Folklorist’s obsession leads to exhibition

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Folklorist’s obsession leads to exhibition


The mid-20th-century shamanistic painting portraying Lady Jeongjeon is among the collection of renowned folklorist Kim Tae-gon (1936-96). Provided by the museum

Like Confucianism, shamanism was more than just a religion to Koreans.

It was part of culture and tradition, influencing and inspiring many in the country throughout its history.

A rare exhibition displaying about 300 artifacts related to Korean shamanism is underway at the National Folk Museum of Korea, located on the eastern side of the grounds of Gyeongbok Palace in downtown Seoul.

The exhibit is unique in that it unfolds through the perspective of one man who dedicated his life to studying and archiving the culture and history of Korean shamanism.


The Myeongdu mirrors that Korean shamans believed would protect them from evil spirits.

Kim Tae-gon (1936-96), an expert in Korean folklore and literature, spent his life observing the works and lives of Korean shamans, keeping notes and collecting relics. Kim - a professor at Wonkwang University and Kyung Hee University - was known for his meticulousness and habit of recording every single detail in his journals.

There are several influential folklorists in Korea, but museum director Cheon Jingi said it’s notable that Kim was one of the few who both studied shamanism and collected artifacts.

Kim has followed shamans since he was in college, collecting the paintings and other items that they usually burned or buried underground when they stopped practicing the religion, museum officials say. He wrote 34 books on Korean shamanism and left 200 articles and other texts.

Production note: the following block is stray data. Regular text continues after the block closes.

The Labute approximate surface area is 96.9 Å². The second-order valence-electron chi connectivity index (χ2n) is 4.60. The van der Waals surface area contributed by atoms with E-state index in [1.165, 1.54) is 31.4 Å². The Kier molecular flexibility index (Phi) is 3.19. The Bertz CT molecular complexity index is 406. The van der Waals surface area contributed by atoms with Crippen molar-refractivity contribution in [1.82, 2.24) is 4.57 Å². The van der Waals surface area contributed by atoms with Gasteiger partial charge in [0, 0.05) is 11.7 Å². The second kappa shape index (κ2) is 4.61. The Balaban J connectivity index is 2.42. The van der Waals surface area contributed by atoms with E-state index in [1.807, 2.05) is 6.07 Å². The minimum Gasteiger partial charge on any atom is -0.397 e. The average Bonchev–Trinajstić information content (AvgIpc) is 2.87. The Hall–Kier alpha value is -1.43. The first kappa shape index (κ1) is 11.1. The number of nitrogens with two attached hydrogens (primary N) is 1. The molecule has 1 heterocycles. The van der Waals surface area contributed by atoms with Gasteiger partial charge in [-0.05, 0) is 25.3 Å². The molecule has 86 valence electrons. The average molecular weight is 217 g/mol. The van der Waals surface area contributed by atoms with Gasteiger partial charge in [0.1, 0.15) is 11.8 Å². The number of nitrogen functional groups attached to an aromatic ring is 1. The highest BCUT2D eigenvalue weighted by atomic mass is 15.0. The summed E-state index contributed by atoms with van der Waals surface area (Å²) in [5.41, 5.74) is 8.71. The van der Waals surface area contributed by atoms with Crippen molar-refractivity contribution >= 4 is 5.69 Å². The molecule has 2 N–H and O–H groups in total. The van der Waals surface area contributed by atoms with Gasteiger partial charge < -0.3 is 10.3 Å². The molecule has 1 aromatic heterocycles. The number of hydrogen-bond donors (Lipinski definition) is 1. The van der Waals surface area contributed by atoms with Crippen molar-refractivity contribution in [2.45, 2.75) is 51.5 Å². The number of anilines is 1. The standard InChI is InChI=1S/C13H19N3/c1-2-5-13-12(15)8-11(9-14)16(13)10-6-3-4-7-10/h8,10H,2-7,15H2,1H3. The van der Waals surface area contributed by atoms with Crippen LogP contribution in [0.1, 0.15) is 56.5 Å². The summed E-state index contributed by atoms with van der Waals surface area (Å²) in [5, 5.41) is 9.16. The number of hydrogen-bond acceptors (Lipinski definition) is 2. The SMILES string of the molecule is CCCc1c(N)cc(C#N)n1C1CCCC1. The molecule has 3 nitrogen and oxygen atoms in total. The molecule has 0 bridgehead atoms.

After Kim’s untimely death at the age of 61 in 1996, his wife tried to preserve the relics and texts he left behind at their home, even installing a special climate-control unit to protect his possessions. But eventually, in 2012, his family donated his collection on shamanism - comprising of about 30,000 photographs and video clips and 1,500 artifacts - to the National Folk Museum of Korea.

“Most shamanistic rituals disappeared with the history in Korea’s modernization efforts,” curator Jang Jang-sik said, “but thanks to photographs and video clips Kim left, some of them could’ve been restored properly.”

One is the Namijanggun (General Nami) Sadangje, or the ritual to console the spirit of General Nami (1441-68), who was executed after being falsely accused of conspiring against the government.

Museum officials emphasized that Kim did not limit his studies to Korean shamanism. He also traveled to Mongolia and Siberia to examine the similarities and differences with Korean shamanism. One section of the exhibition is dedicated to Kim’s records and relics of shamanism in Mongolia and Siberia.


“Korean Shamanism from a Vision of Folklorist Kim Taegon” runs until June 22 at the National Folk Museum of Korea in Gyeongbok Palace, central Seoul. The museum closes on Tuesdays. Admission is free. For more information, visit the museum’s website ( or call 02-3704-3114.
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